Anyone who keeps taking a mix of opiates and benzos is feeling pretty shitty or trying to get high. Either way, the effect was bad. Anyone who engages in that behavior is certainly at risk for addiction/abuse.


  3. Nancy Lady Says:

    That certain video showed Heath talking about smoking pot 5 joints a day for 20 years, remember the video was 2 years old, Heath was 28 when he passed, so that would make Heath 6 years old when he started smoking pot. Since he was supposed to be at this party with a lot of high-profile people around, he could have just been bragging like other people do. He probably didn’t do anything that most other people don’t do that’s in that kind of business.
    I’m one of Heath’s biggest fans, so nothing will ever take away my love & admiration for him. I was devasted when I found out that he had died, I cried for a week, so I know how hard it is on his family & friends. I just wish that everyone would back off & let his family mourn in PEACE. Everyone needs to realize that all this TRASH that’s being tossed around for all of us to read is going to effect little Matilda Rose one of these days. Right now she may be only 2 years old but believe me, she will remember back to that age. I know from my own personal experience of being raised by alcoholic parents & a family member sexually abusing me before I was 9 years old. The older you get the more you can remember & I hate it. I have taken 4 out of 6 of those meds that were mentioned, so that could have easily have happened to me.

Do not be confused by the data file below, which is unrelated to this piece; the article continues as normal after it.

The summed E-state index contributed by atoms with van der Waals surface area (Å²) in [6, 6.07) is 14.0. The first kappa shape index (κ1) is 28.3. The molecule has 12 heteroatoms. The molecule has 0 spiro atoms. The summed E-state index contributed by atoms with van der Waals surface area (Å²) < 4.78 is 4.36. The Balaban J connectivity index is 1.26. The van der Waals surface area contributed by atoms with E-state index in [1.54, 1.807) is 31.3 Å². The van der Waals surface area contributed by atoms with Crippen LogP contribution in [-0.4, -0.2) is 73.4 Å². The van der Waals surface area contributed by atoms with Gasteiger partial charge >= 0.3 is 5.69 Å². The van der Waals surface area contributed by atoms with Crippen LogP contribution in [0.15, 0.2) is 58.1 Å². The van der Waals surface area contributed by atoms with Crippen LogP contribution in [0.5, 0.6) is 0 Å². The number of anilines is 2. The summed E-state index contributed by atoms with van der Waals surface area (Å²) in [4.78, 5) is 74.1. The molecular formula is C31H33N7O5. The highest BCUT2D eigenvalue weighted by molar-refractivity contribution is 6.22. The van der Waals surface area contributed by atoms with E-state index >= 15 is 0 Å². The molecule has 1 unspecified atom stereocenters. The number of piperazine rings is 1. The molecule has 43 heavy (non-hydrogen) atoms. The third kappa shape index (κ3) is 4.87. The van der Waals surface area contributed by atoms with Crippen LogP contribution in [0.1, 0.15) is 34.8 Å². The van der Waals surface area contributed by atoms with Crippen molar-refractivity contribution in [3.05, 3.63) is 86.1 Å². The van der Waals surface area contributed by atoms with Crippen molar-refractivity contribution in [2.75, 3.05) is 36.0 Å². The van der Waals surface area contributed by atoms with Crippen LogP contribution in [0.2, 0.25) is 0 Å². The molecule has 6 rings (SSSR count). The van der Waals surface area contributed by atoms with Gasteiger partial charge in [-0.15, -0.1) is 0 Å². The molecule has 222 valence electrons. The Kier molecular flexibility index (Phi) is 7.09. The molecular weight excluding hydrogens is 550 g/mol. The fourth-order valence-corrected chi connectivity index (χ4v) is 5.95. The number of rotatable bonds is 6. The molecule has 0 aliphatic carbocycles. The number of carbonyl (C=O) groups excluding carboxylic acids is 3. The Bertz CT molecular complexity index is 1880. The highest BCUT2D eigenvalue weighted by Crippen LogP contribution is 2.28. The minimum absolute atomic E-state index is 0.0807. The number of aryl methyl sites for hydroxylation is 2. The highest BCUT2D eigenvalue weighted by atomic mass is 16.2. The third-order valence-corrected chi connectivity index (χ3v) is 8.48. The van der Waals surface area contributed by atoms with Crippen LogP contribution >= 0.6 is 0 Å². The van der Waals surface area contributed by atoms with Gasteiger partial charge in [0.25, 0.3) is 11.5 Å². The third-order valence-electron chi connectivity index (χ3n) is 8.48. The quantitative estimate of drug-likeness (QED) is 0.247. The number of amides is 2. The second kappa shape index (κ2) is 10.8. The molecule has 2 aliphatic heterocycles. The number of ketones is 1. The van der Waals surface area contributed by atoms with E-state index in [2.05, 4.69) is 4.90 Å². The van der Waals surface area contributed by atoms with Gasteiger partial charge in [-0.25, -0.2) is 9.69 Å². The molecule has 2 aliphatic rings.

Remember that others use drugs too, not just Heath! PLEASE LET HEATH REST IN PEACE & PRAY FOR MATILDA!!!!!


  4. Gallstones Says:

    Oops, sorry wrong celebrity.


  5. Jarret Says:

    Truthfully, Ledger aside, I’m very surprised the statistics for teen use of nonprescription drugs is that low. Referring to the topic, I’ve heard friends say that they no longer need a drug dealer to get high, everything they need is right in the medicine cabinet at home.
    If anyone can remember getting their wisdom teeth out, the pain killers they normally give out are going for $20 a pill on college campuses.
    I completely agree that Ledger’s death should be used to stop more of this from happening, not so much for all of the Hollywood personages who are going to do it anyway, but to the millions of teens (and older) who could end up in the same situation. Of course Ledger’s death should be respected, but we might be passing on an opportunity that may not come up again until the next curtain falls before the show’s over.


  6. Sonetto Says: